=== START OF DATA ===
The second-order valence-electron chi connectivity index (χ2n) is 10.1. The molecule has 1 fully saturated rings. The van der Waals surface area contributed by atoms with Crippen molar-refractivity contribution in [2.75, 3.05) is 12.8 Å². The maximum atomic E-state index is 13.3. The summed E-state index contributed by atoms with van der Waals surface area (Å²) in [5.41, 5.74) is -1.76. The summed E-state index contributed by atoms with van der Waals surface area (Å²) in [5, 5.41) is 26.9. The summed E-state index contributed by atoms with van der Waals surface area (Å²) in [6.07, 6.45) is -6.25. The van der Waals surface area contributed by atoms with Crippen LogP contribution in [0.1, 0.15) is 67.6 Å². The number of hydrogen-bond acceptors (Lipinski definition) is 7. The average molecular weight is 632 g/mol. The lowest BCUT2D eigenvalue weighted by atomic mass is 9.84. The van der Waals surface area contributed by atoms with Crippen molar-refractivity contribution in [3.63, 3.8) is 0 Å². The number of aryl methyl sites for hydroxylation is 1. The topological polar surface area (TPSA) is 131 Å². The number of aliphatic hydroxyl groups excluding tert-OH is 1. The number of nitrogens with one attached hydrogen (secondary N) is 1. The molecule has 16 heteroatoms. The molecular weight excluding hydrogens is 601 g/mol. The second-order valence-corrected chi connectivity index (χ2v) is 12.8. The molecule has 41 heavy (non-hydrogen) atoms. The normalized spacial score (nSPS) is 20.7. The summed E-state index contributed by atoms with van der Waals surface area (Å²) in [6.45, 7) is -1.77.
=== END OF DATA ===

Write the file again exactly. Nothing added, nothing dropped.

The second-order valence-electron chi connectivity index (χ2n) is 10.1. The molecule has 1 fully saturated rings. The van der Waals surface area contributed by atoms with Crippen molar-refractivity contribution in [2.75, 3.05) is 12.8 Å². The maximum atomic E-state index is 13.3. The summed E-state index contributed by atoms with van der Waals surface area (Å²) in [5.41, 5.74) is -1.76. The summed E-state index contributed by atoms with van der Waals surface area (Å²) in [5, 5.41) is 26.9. The summed E-state index contributed by atoms with van der Waals surface area (Å²) in [6.07, 6.45) is -6.25. The van der Waals surface area contributed by atoms with Crippen LogP contribution in [0.1, 0.15) is 67.6 Å². The number of hydrogen-bond acceptors (Lipinski definition) is 7. The average molecular weight is 632 g/mol. The lowest BCUT2D eigenvalue weighted by atomic mass is 9.84. The van der Waals surface area contributed by atoms with Crippen molar-refractivity contribution in [3.63, 3.8) is 0 Å². The number of aryl methyl sites for hydroxylation is 1. The topological polar surface area (TPSA) is 131 Å². The number of aliphatic hydroxyl groups excluding tert-OH is 1. The number of nitrogens with one attached hydrogen (secondary N) is 1. The molecule has 16 heteroatoms. The molecular weight excluding hydrogens is 601 g/mol. The second-order valence-corrected chi connectivity index (χ2v) is 12.8. The molecule has 41 heavy (non-hydrogen) atoms. The normalized spacial score (nSPS) is 20.7. The summed E-state index contributed by atoms with van der Waals surface area (Å²) in [6.45, 7) is -1.77.